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    $\begingroup$ @Naj Yes, and most tightly bound in water. $\endgroup$ – Karsten Theis Dec 3 '20 at 15:27
  • $\begingroup$ I understand the 'Yes' (electrons are less tightly bound in NADH than in FADH2). I'm not sure I understand 'and most tightly bound in water'. Does this mean 'Electrons are the most tightly bound when they are within an H2O molecule'? $\endgroup$ – Naj Dec 3 '20 at 17:32
  • $\begingroup$ @Naj Of the three molecules, electrons are mostly tighly bound in water, which is why oxygen is the "terminal electron acceptor" and the final product is water. $\endgroup$ – Karsten Theis Dec 3 '20 at 18:27

@KarstenTheis made it clear by using E0 values of each half reaction. Here I describe what they actually mean by using the phrase "high energy electrons" in biochemistry texts. Consider Ethyne and Ethane. enter image description here Therefore Ethynide has a high energy electron compared to Ethanide

Another Example : H- , OH- , SH- . H- is stronger than OH- and OH- is stronger than HS- in the terms of basicity. We can say that H- has more active electrons compared to those 2. Therefore in the opinion of biology systems , its electron has more energy.(discussed more in the upcoming paragraphs)

The more thermodynamically unfavorable reaction gives out the more instable product. In turn, the instable product participates in other reactions , in a fast rate.

High Energy Electrons do mean the unstable electrons present in the biochemicals. These biochemicals are unstable because they've missed aromaticity ,their previous octet configuration or became radicals etc. therefore they have high Gibbs energy.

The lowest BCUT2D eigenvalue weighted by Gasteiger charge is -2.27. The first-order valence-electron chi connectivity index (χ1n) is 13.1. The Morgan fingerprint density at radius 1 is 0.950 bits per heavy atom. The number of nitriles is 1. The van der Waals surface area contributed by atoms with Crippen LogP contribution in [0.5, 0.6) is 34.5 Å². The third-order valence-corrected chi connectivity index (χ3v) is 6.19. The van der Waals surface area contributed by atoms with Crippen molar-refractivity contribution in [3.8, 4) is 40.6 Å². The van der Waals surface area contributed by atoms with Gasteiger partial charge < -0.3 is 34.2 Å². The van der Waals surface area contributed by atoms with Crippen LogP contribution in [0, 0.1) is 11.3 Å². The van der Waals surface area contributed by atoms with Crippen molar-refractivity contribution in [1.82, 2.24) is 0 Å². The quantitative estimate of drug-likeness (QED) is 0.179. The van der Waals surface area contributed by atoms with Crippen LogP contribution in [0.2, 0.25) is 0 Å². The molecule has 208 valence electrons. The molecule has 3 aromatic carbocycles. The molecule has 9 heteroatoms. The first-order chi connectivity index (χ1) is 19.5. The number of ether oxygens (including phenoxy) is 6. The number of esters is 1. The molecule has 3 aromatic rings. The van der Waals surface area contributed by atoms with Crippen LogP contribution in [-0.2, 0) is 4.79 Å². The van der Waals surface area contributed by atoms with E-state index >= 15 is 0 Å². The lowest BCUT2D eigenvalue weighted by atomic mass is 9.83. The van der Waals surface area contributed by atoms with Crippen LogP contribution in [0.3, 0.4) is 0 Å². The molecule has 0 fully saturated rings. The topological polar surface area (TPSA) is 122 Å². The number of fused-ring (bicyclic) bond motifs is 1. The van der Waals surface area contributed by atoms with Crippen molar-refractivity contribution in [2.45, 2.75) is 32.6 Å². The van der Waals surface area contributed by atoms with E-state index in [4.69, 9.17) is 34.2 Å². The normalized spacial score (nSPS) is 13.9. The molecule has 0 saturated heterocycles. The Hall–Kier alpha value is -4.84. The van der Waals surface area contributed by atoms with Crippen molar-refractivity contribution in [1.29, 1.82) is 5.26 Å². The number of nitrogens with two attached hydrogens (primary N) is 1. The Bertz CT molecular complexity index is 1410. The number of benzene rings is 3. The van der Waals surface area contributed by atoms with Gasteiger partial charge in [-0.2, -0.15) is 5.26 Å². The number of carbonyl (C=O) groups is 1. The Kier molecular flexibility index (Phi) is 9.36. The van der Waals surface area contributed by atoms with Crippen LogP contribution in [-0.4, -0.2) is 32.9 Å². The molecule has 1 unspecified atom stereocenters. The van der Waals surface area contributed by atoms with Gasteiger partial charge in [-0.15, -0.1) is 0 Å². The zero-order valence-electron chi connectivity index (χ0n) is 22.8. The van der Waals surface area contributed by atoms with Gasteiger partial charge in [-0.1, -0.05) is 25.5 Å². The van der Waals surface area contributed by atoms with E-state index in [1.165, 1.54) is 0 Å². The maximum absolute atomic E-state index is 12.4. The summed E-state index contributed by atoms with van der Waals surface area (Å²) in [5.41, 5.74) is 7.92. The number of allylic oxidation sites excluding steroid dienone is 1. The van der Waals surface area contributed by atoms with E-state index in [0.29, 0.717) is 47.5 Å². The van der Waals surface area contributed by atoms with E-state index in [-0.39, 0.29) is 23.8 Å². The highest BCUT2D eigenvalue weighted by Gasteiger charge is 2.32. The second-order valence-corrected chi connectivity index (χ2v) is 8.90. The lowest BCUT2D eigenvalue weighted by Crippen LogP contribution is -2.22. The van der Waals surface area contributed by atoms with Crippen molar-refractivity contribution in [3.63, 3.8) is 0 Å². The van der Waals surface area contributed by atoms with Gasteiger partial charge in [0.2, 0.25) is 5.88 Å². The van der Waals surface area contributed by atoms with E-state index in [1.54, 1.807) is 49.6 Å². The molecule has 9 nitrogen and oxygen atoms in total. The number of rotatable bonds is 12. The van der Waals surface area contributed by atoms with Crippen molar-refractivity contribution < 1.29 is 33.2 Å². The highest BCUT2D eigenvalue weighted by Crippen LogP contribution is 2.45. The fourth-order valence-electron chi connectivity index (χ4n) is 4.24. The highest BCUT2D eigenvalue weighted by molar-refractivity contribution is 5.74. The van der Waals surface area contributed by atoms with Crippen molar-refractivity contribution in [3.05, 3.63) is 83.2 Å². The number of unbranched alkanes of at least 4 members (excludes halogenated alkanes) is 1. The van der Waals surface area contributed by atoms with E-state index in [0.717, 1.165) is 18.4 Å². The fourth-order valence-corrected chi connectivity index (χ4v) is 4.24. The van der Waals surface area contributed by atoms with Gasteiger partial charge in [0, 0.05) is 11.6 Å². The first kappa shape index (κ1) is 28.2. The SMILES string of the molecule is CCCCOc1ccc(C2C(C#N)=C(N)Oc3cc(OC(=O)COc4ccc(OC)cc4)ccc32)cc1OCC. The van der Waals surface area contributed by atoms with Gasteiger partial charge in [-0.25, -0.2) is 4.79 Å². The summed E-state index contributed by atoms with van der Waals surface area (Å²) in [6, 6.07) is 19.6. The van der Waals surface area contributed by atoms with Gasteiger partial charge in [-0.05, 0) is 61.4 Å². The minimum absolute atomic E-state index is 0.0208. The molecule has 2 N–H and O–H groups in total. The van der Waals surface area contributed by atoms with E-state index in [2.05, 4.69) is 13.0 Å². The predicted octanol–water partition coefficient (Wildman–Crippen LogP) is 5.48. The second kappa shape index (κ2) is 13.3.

Look at NAD+ , FAD and their reactions



NAD+ loses its entire aromaticity by the reduction. This makes the reduction reaction ,to some extents, thermodynamically unfavorable for NAD+ (compared to FAD). This is why E0 of FAD is bigger than E0 of NAD+.

As I said Reduction of NAD+ is less favorable than reduction of FAD. Therefore NADH is more unstable/has high energy electrons than FADH2 and you can say that electrons in NADH are more accessible because they want to gain their aromaticity back.(not because of the radius). So NADH is more reactant than FADH2.

EDIT: This just came to my mind. In biochemistry texts , usually they say that "covalent bond between carbon and carbon in sugars, has a lot of energy that eventually gives the energy to NADH,FADH2 and later for ATP."

This highness of energy comes from the oxidation number of carbons in sugars(e.g. glucose) . See this

Carbon Oxidation States

Each of them eventually participate in a CO2 by-product. The oxidation number in CO2 is +4. This results in huge movement of electrons from glucose to 6 CO2 molecules, hence the term "high energy covalent bonds in glucose". In one instance i.e. reduction of NAD+ to NADH in Step 6 of glycolysis , there is a nucleophilic substitution , HPO4(-2) acting as nucleophile and interestingly H- as leaving group. Here, the attack of Pi and the exit of H-(carrying electrons) , oxidizes the aldehyde carbon located at the end of the molecule.

Step 6

this unstable product containing high energy electrons (H-) , reacts with NAD+ at an extremely high rate.(the more unstable the reagent , the faster the reaction). {H- = H+ + 2e-)

Hydrid acting as a leaving group , is an interesting concept. look at Cannizzaro reaction . In the Step 6 of glycolysis, Aldehyde becomes oxidized into phosphonic acid and later carboxylic acid (reducing another particle- NAD+) ,While in Cannizzaro reaction , an aldehyde becomes oxidized into a carboxylic acid ( reducing another particle- another aldehyde).